Force for Takeoff
Problem or "Will the airplane get off the ground?"
If
so instructed by your teacher, print out a worksheet page for these problems.
Materials needed:
 Computer with access
to the World Wide Web and FoilSim.
 Graphing calculator
such as TI83 or TI92.
The situation:
Given a Boeing 737 carrying
150 passengers:
Use a weight of 140000
pounds for the Boeing 737. This weight allows for the inclusion of the internal
components of the airplane (engine, fuel tanks, landing gear, etc.), the
total weight of the passengers, and the total weight of their luggage and
cargo.
Access FoilSim and set
the following conditions:
Airspeed: 50 mph
Altitude:
0
Angle: 5
Thickness:
12.5%
Camber: 5.0%
Area: 1000 sq ft.

Creating the data
set:
Input various values
for the airspeed of the airplane. Each time an airspeed is entered, FoilSim
will calculate the lift. Generate a set of airspeed and lift values. Record
these values on the table on the Forces
for Takeoff Worksheet or make a printout of them.
When the set of values
is complete, enter these values into the calculator using the stats or data
mode.
Using the data set:
Step 1.
Create a scatter plot
comparing airspeed and lift. Consider the look of the plot and determine
a regression equation that seems to best fit. State an opinion as to:
 the "meaning" of
the graph;
 the appropriateness
of the fit;
 the variation relationship
between airspeed and one of the components that determines lift;
 the appropriateness
and the ease of predicting when the airplane will be able to take off
based on the plot and graph.
Step 2.
The amount of force
it will take to lift the Boeing 737 off the ground can be calculated using
Net Force = Lift  Weight. Create the third column of the calculator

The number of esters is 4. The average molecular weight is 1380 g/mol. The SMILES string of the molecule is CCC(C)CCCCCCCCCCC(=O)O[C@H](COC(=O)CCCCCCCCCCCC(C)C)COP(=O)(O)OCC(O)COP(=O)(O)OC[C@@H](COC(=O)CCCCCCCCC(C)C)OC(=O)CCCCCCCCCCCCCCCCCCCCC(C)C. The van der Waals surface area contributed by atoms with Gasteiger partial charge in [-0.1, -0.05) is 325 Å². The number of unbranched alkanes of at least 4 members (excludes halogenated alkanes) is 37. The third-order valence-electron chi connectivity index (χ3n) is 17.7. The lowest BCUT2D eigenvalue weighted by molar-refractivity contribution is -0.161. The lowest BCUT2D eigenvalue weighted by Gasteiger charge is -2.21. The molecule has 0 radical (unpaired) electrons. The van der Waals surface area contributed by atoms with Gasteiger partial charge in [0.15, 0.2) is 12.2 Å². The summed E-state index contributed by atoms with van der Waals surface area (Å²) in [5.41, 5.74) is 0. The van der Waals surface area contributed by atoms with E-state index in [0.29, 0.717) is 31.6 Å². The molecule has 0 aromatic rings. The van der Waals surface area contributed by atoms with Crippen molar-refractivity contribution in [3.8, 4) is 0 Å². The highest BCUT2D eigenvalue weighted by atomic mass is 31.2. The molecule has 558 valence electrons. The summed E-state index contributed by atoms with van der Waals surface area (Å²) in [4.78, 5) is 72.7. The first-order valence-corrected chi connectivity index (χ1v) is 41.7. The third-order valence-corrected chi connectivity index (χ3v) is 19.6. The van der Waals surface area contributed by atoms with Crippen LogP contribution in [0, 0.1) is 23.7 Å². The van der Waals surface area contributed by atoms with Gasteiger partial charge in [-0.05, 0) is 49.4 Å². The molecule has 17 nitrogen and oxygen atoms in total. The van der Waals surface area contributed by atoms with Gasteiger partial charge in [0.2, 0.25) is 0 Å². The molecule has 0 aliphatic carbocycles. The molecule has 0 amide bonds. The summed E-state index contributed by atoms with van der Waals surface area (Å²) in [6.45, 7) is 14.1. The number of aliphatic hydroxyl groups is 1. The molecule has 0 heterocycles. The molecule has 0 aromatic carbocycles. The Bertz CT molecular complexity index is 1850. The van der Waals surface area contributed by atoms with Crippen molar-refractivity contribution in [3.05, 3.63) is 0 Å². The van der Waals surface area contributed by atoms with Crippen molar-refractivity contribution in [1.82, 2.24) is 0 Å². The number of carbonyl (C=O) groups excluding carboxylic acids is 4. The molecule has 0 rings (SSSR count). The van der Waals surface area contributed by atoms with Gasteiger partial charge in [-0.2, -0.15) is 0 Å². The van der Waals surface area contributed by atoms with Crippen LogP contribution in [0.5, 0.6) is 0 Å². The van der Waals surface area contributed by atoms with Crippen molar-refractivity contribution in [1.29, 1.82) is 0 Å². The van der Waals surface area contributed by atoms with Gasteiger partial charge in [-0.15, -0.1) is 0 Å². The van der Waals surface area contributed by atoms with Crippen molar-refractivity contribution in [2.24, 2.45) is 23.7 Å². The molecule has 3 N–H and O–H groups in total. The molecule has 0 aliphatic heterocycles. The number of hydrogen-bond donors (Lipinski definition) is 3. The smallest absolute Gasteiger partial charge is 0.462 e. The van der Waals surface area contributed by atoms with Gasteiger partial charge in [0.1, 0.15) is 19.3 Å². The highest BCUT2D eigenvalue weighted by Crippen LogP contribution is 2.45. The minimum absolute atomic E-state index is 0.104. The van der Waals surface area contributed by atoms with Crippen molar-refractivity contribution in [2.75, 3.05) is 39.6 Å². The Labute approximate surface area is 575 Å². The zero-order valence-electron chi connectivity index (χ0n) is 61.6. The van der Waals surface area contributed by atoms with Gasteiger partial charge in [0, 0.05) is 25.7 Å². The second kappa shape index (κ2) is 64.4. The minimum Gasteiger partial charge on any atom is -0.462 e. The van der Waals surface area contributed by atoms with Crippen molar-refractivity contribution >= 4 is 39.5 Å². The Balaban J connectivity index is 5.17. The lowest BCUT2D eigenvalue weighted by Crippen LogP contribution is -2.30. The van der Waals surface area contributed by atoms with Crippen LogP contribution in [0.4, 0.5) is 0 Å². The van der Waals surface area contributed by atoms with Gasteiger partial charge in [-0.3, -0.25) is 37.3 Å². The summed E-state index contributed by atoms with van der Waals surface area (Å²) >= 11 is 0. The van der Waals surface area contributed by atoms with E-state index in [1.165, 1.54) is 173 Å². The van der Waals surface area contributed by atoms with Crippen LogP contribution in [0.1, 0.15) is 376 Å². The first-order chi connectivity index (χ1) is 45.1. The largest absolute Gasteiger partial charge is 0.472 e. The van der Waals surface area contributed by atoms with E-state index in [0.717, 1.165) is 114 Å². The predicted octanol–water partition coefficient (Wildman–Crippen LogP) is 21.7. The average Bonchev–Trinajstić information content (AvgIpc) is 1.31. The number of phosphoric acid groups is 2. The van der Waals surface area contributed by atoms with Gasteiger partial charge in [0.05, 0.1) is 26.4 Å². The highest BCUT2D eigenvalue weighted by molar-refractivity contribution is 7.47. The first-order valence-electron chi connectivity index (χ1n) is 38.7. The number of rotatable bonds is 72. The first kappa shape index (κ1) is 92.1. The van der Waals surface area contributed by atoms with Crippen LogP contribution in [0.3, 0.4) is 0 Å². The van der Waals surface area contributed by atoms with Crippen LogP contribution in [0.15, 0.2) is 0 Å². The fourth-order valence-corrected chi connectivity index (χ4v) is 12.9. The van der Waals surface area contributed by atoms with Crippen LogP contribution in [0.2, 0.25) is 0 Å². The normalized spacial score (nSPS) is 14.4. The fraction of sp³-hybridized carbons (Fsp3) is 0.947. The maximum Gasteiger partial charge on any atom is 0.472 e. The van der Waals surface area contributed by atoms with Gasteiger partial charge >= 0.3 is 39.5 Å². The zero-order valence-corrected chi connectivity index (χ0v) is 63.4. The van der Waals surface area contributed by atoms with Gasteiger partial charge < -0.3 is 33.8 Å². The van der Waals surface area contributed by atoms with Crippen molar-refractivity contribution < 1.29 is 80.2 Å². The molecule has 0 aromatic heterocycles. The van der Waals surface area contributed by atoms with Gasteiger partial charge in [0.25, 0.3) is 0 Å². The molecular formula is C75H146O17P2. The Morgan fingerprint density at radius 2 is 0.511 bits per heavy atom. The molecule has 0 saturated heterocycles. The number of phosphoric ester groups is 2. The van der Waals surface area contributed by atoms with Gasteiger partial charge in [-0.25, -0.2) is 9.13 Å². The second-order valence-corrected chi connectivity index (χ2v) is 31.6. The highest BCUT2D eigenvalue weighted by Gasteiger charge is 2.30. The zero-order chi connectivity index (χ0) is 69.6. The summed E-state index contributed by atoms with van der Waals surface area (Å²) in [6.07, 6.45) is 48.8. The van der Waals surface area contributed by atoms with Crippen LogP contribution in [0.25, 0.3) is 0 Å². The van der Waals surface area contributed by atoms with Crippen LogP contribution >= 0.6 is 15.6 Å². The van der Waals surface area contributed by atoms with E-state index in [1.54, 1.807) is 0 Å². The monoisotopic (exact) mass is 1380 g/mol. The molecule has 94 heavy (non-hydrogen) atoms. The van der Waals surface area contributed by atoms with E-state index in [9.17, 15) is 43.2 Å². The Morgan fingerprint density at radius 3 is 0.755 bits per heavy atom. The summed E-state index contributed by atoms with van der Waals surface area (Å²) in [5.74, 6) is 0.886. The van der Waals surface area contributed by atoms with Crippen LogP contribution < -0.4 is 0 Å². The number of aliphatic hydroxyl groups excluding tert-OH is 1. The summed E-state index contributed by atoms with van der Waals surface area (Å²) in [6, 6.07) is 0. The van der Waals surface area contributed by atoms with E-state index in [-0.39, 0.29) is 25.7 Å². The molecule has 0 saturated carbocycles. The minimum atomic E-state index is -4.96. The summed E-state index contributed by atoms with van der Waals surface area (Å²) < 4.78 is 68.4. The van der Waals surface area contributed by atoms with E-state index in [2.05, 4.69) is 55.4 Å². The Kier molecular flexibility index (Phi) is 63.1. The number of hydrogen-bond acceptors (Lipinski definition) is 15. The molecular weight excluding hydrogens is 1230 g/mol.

"spreadsheet" by calculating the respective net force values. There is an
easy way to do this. State (in writing) the method used to create this set
of values.
Step 3.
Turn off the "airspeed
vs. lift" plot and graph. Then create a scatter plot comparing airspeed
and net force. Consider the "airspeed vs. net force" plot. State an opinion
on:
 The "meaning" of
the plot.
 The comparison or
contrast between the plot and the "airspeed vs. lift" plot.
 The appropriateness
and the ease of predicting when the airplane will be able to take off
based on the plot.
 The appropriateness
or need for creating a "best fit" equation and graph for the "airspeed
vs. net force" plot.
Step 4.
Turn off the "airspeed
vs. net force" plot (and graph if created). Turn on the "airspeed vs. lift"
graph. Then enter an equation for the total weight of the airplane and its
passengers. Find the intersection of these two graphs. What is the meaning
of the intersection?
Step 5.
Keep the graph of "airspeed
vs. lift" and the graph of the total weight turned on. Turn on the plot
or graph of the "airspeed vs. net force." Compare/contrast these graphs.
Step 6.
Summarize the information
provided by the "airspeed vs. lift" and the "airspeed vs. net force" plots
or graphs. Include the following:
 Which plot is more
easily used to picture when the airplane will leave the ground?
 Which plot provides
a better understanding of the other plot?
 Give the information
provided by the equation that may not be provided by the scatter plot.
 Which type of variation
does each situation model?
 What can you observe
about the coefficients of the equations?
 Print out copies
of tables, plots, and graphs to support your summary.
Step 7.
Use the World Wide Web
to access the Forces on an Airplane
slide. Compare and contrast the lift and the net force needed to allow
an aircraft to leave the ground. Describe the factors that affect lift.